This book was odd and magical and made me feel childish wonder about the world again. I loved it. It felt like a Grimm fairytale and a witchy fantasy rolled into a perfect little package. I think it can be overthought or misinterpreted, but if you let go of your adult need for meaning-making and just let the story be what it is, it’s perfection. ❤️
This one was so much creepier and more gory than I had expected. But I loved that! I honestly don’t understand why it’s considered YA, other than that the protagonist is a 12-year-old. But themes of the book and plot were so interesting and different than anything else I’ve read. I think all ages can enjoy this book, but kids should be careful because there are definitely some scarier sections. I’ll admit, reading this around Halloween, I left an extra light on when I was home alone. There are 3 other books in this series, and I can’t wait to read them! I have a real appreciation for the way this story is told, in a journal-style. And I just want to give Will Henry a hug. ❤️
Okay, I was nervous going into this book. As the last in the Renegades trilogy, I wasn’t sure if I was going to love or hate the ending. And honestly, it was a roller-coster ride from start to finish. I wanted both the “good” guy and the “bad” guys to win for different reasons! I understood everyone’s arguments! I was conflicted the whole time. But the ending was satisfying and I’m left thinking back on this book with warm, fuzzy feelings. Endings are always bittersweet, but I’m happy when I can recommend one!
If you’re part of the book world at all, you’re probably not surprised by the inclusion of this book. Because boy, was it HYPED UP. But that hype, dear friends, was not misplaced. While it was a few chapters before I was fully invested, this book knocked my socks off. Alex is the unlikely hero we all need. The flash-back, flash-forward writing style was well-executed and made the story exceedingly intriguing. It was dark, twisty, witchy, and Alex broke all the rules I was hoping she would. And the fact that it was an out-of-nowhere murder-mystery as well? Brilliant. The sequel can’t come soon enough.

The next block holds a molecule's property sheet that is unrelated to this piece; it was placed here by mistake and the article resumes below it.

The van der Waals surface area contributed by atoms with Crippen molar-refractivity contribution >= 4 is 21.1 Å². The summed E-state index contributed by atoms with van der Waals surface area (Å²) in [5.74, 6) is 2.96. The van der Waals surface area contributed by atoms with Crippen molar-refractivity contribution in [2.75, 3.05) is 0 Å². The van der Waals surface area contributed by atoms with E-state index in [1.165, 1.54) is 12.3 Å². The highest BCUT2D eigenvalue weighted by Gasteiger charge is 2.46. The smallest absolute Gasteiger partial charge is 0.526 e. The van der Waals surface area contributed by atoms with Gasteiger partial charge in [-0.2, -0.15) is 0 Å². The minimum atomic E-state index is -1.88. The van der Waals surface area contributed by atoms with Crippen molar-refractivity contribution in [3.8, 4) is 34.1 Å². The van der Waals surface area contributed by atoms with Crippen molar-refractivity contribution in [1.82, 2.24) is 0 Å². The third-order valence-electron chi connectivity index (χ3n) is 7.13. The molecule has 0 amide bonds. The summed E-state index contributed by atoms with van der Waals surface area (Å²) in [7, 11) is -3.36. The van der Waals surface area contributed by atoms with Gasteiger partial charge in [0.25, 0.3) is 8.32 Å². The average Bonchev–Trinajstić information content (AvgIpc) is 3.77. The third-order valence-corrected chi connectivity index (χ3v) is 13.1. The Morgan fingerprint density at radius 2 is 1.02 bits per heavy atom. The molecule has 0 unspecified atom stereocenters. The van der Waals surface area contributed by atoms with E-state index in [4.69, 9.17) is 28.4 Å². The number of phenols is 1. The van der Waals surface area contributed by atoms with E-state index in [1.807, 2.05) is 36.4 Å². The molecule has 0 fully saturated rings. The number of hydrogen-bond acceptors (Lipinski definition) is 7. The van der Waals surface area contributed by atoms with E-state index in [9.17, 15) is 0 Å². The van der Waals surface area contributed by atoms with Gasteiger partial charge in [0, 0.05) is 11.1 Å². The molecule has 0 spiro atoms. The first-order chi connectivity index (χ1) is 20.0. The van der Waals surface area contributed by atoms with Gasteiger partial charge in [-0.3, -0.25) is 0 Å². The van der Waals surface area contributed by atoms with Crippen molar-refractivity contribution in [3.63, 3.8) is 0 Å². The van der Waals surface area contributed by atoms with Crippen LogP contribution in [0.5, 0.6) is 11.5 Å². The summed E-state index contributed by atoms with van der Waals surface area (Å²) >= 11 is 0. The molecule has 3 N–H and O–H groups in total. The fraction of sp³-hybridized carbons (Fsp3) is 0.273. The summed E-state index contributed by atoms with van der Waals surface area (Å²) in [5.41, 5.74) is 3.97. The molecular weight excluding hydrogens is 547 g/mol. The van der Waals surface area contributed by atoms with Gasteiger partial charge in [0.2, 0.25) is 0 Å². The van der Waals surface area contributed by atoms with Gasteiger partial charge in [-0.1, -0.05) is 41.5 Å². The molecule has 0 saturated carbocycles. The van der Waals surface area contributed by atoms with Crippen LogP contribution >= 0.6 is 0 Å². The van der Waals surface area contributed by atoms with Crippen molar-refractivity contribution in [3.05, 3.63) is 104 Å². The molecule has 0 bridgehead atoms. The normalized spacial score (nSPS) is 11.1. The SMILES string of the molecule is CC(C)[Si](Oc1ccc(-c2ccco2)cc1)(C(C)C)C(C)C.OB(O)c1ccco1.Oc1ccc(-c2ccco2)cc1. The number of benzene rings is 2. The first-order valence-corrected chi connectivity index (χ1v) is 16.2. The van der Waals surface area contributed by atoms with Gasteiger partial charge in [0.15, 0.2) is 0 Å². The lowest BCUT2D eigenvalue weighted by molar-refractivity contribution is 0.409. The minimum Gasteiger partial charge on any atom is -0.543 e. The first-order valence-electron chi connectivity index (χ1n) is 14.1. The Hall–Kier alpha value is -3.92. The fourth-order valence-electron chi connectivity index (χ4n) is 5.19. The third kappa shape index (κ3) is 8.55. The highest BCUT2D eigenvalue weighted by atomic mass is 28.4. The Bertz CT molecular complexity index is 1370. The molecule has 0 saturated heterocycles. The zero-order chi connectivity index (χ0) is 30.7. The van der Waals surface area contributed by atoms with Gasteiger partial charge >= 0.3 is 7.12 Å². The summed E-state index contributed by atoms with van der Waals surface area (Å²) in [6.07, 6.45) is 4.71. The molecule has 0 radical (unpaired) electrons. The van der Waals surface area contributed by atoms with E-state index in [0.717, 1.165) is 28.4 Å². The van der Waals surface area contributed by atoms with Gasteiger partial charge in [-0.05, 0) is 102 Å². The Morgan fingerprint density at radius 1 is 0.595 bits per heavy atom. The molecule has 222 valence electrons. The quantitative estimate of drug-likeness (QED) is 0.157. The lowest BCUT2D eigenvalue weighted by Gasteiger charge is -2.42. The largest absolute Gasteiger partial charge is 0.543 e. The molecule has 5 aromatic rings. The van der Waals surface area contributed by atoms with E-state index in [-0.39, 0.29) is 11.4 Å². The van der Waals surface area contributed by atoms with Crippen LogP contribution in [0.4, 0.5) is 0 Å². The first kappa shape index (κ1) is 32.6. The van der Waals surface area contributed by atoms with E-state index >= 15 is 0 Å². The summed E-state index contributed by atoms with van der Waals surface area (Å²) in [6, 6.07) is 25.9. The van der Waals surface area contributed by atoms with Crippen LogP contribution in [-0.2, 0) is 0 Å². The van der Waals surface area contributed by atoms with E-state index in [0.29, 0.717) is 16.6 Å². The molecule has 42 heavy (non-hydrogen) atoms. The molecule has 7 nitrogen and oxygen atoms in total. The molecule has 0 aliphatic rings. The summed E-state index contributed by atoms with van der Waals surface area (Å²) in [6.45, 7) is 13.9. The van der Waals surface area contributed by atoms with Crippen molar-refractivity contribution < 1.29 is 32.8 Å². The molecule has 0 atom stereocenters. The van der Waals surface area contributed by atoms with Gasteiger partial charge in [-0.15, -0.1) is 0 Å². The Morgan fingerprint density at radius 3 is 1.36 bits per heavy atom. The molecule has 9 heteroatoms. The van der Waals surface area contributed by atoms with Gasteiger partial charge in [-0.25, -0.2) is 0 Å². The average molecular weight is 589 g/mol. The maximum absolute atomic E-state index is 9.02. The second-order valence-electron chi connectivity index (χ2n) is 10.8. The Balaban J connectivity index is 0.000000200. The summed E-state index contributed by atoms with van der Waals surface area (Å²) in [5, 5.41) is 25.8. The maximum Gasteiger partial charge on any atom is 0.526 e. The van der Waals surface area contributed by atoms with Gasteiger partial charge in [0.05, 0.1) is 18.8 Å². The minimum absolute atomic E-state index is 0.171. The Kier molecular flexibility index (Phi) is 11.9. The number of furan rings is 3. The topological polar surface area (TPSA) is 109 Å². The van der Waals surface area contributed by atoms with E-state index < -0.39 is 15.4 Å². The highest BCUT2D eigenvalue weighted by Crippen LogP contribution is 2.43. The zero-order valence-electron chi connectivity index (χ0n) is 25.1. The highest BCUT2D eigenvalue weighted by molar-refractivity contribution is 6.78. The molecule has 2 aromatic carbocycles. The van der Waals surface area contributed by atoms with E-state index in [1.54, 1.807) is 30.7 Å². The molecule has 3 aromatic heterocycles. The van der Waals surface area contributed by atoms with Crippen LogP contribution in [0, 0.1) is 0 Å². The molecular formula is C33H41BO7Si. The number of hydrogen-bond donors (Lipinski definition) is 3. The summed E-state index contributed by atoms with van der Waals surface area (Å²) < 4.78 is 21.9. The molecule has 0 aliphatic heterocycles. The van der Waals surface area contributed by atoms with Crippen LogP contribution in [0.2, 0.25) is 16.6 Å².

If you read part 1 of this wrap-up, you may remember that the previous book in this series was also included in this list of favs. That is no accident, because The Folk of the Air is now one of my all-time favorite trilogies. Holly just writes about fae exactly how I want to read them. As cruel, beautiful, clever, but somehow still lovable and beautifully magical. The ending of The Wicked King broke me inside, but this installment repaired me and more. It was much too short, just because I wasn’t ready to leave this world behind. After the last page, I literally laid down on the couch and hugged this book to my chest. That’s how deep my love is. I’ll certainly be re-reading this series again.
I was sent an e-copy of this book by the publisher in exchange for a review. When they sent me the synopsis, I thought it sounded like a cute and fluffy contemporary read for the holiday season. And it unquestionably was! However, it also went deeper and addressed some serious relationship issues that I think we’ve all fallen pray to at one time or another. Attempting to adapt to a new relationship and loosing yourself in the process. The further I read, the deeper my appreciation for the execution of said issues went. I loved all the cute Doctor Who and other nerdy references. I loved Jed and Connie’s friendship. Plus Connie’s relationship with her younger sister and her parents. This is just a feel-good read that made me smile over and over. It was a cute and fun last read of the year.
And that’s that! Thanks so much for reading this far! I’d love to hear what books you enjoyed in 2019, whether old or new. If you want to follow along with my reading journey in 2020, be my friend on Goodreads 😊
I’m sending all the love and good vibes to you in this new year! Let me know your reading resolutions for 2020 and help me formulate some too.
Cheers, my friends! ☕️